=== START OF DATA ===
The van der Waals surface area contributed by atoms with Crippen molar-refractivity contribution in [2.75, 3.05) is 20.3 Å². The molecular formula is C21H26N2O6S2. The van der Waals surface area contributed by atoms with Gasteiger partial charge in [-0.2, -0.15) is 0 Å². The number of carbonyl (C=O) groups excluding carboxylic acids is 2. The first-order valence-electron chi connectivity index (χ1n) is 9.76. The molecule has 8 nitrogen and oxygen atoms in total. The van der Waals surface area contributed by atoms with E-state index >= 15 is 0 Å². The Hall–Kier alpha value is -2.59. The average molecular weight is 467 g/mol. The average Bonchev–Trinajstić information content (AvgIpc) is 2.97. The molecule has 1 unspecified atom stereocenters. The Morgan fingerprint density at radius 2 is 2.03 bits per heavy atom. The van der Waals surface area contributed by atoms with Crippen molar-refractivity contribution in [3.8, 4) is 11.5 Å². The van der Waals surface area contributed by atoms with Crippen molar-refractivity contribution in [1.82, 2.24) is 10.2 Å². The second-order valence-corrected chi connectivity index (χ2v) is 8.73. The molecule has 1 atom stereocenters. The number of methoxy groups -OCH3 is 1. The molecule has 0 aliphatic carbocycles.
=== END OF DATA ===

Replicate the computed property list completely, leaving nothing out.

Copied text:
The van der Waals surface area contributed by atoms with Crippen molar-refractivity contribution in [2.75, 3.05) is 20.3 Å². The molecular formula is C21H26N2O6S2. The van der Waals surface area contributed by atoms with Gasteiger partial charge in [-0.2, -0.15) is 0 Å². The number of carbonyl (C=O) groups excluding carboxylic acids is 2. The first-order valence-electron chi connectivity index (χ1n) is 9.76. The molecule has 8 nitrogen and oxygen atoms in total. The van der Waals surface area contributed by atoms with E-state index >= 15 is 0 Å². The Hall–Kier alpha value is -2.59. The average molecular weight is 467 g/mol. The average Bonchev–Trinajstić information content (AvgIpc) is 2.97. The molecule has 1 unspecified atom stereocenters. The Morgan fingerprint density at radius 2 is 2.03 bits per heavy atom. The van der Waals surface area contributed by atoms with Crippen molar-refractivity contribution in [3.8, 4) is 11.5 Å². The van der Waals surface area contributed by atoms with Crippen molar-refractivity contribution in [1.82, 2.24) is 10.2 Å². The second-order valence-corrected chi connectivity index (χ2v) is 8.73. The molecule has 1 atom stereocenters. The number of methoxy groups -OCH3 is 1. The molecule has 0 aliphatic carbocycles.